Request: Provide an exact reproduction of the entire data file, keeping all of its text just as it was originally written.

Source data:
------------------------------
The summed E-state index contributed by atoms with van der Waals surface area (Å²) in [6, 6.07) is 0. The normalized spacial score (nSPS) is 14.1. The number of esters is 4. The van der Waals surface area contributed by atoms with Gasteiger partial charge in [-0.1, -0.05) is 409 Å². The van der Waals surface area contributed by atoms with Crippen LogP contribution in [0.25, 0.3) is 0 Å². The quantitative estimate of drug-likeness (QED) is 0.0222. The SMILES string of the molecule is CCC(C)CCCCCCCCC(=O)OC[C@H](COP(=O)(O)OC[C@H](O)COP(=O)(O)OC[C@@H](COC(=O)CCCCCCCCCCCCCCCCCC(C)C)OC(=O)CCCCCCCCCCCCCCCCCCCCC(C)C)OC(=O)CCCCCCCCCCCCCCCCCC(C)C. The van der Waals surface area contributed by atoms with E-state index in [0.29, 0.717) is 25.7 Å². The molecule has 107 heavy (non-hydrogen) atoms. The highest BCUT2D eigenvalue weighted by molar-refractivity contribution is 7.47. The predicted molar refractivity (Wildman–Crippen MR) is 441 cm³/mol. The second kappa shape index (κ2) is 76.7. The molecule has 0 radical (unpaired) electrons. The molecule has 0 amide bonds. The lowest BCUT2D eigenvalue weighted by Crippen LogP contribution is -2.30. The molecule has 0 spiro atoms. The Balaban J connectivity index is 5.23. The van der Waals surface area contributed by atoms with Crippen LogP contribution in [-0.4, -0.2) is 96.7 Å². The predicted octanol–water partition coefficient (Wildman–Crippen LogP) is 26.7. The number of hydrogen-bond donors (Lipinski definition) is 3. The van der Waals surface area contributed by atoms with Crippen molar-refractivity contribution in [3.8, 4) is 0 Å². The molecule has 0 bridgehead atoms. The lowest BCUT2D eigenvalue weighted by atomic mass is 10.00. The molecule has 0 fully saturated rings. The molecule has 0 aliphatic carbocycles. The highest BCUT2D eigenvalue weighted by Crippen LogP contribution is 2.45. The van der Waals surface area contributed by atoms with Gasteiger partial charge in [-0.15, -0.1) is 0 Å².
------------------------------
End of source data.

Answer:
The summed E-state index contributed by atoms with van der Waals surface area (Å²) in [6, 6.07) is 0. The normalized spacial score (nSPS) is 14.1. The number of esters is 4. The van der Waals surface area contributed by atoms with Gasteiger partial charge in [-0.1, -0.05) is 409 Å². The van der Waals surface area contributed by atoms with Crippen LogP contribution in [0.25, 0.3) is 0 Å². The quantitative estimate of drug-likeness (QED) is 0.0222. The SMILES string of the molecule is CCC(C)CCCCCCCCC(=O)OC[C@H](COP(=O)(O)OC[C@H](O)COP(=O)(O)OC[C@@H](COC(=O)CCCCCCCCCCCCCCCCCC(C)C)OC(=O)CCCCCCCCCCCCCCCCCCCCC(C)C)OC(=O)CCCCCCCCCCCCCCCCCC(C)C. The van der Waals surface area contributed by atoms with E-state index in [0.29, 0.717) is 25.7 Å². The molecule has 107 heavy (non-hydrogen) atoms. The highest BCUT2D eigenvalue weighted by molar-refractivity contribution is 7.47. The predicted molar refractivity (Wildman–Crippen MR) is 441 cm³/mol. The second kappa shape index (κ2) is 76.7. The molecule has 0 radical (unpaired) electrons. The molecule has 0 amide bonds. The lowest BCUT2D eigenvalue weighted by Crippen LogP contribution is -2.30. The molecule has 0 spiro atoms. The Balaban J connectivity index is 5.23. The van der Waals surface area contributed by atoms with Crippen LogP contribution in [-0.4, -0.2) is 96.7 Å². The predicted octanol–water partition coefficient (Wildman–Crippen LogP) is 26.7. The number of hydrogen-bond donors (Lipinski definition) is 3. The van der Waals surface area contributed by atoms with Crippen molar-refractivity contribution in [3.8, 4) is 0 Å². The molecule has 0 bridgehead atoms. The lowest BCUT2D eigenvalue weighted by atomic mass is 10.00. The molecule has 0 fully saturated rings. The molecule has 0 aliphatic carbocycles. The highest BCUT2D eigenvalue weighted by Crippen LogP contribution is 2.45. The van der Waals surface area contributed by atoms with Gasteiger partial charge in [-0.15, -0.1) is 0 Å².